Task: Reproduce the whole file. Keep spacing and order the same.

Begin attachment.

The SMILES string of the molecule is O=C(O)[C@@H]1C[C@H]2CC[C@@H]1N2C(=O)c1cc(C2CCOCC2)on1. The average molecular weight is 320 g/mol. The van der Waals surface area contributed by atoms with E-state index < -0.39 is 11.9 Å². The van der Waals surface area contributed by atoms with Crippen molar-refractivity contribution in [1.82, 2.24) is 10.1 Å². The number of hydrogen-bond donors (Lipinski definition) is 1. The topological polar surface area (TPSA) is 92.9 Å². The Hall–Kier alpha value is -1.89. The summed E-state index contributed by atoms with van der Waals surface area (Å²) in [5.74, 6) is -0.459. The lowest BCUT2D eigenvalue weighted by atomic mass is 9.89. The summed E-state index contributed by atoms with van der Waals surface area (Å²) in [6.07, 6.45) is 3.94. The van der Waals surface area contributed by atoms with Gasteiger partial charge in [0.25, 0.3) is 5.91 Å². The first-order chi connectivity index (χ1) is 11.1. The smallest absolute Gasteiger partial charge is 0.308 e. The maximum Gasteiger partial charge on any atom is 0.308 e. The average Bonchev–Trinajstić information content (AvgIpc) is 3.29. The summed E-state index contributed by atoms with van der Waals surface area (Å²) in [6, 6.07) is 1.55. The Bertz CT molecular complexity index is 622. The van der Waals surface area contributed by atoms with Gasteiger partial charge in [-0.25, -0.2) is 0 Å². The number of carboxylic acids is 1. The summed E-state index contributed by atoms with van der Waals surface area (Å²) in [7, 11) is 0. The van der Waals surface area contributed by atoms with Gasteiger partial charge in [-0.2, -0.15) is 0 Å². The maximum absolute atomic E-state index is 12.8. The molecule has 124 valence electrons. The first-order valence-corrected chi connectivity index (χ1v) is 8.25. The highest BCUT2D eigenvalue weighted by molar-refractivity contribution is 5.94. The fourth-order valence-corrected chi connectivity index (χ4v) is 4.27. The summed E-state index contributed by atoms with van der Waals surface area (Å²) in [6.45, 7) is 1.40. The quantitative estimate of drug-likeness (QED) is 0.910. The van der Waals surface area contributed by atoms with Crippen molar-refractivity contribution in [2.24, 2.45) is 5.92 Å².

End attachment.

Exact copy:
The SMILES string of the molecule is O=C(O)[C@@H]1C[C@H]2CC[C@@H]1N2C(=O)c1cc(C2CCOCC2)on1. The average molecular weight is 320 g/mol. The van der Waals surface area contributed by atoms with E-state index < -0.39 is 11.9 Å². The van der Waals surface area contributed by atoms with Crippen molar-refractivity contribution in [1.82, 2.24) is 10.1 Å². The number of hydrogen-bond donors (Lipinski definition) is 1. The topological polar surface area (TPSA) is 92.9 Å². The Hall–Kier alpha value is -1.89. The summed E-state index contributed by atoms with van der Waals surface area (Å²) in [5.74, 6) is -0.459. The lowest BCUT2D eigenvalue weighted by atomic mass is 9.89. The summed E-state index contributed by atoms with van der Waals surface area (Å²) in [6.07, 6.45) is 3.94. The van der Waals surface area contributed by atoms with Gasteiger partial charge in [0.25, 0.3) is 5.91 Å². The first-order chi connectivity index (χ1) is 11.1. The smallest absolute Gasteiger partial charge is 0.308 e. The maximum Gasteiger partial charge on any atom is 0.308 e. The average Bonchev–Trinajstić information content (AvgIpc) is 3.29. The summed E-state index contributed by atoms with van der Waals surface area (Å²) in [6, 6.07) is 1.55. The Bertz CT molecular complexity index is 622. The van der Waals surface area contributed by atoms with Gasteiger partial charge in [-0.25, -0.2) is 0 Å². The number of carboxylic acids is 1. The summed E-state index contributed by atoms with van der Waals surface area (Å²) in [7, 11) is 0. The van der Waals surface area contributed by atoms with Gasteiger partial charge in [-0.2, -0.15) is 0 Å². The maximum absolute atomic E-state index is 12.8. The molecule has 124 valence electrons. The first-order valence-corrected chi connectivity index (χ1v) is 8.25. The highest BCUT2D eigenvalue weighted by molar-refractivity contribution is 5.94. The fourth-order valence-corrected chi connectivity index (χ4v) is 4.27. The summed E-state index contributed by atoms with van der Waals surface area (Å²) in [6.45, 7) is 1.40. The quantitative estimate of drug-likeness (QED) is 0.910. The van der Waals surface area contributed by atoms with Crippen molar-refractivity contribution in [2.24, 2.45) is 5.92 Å².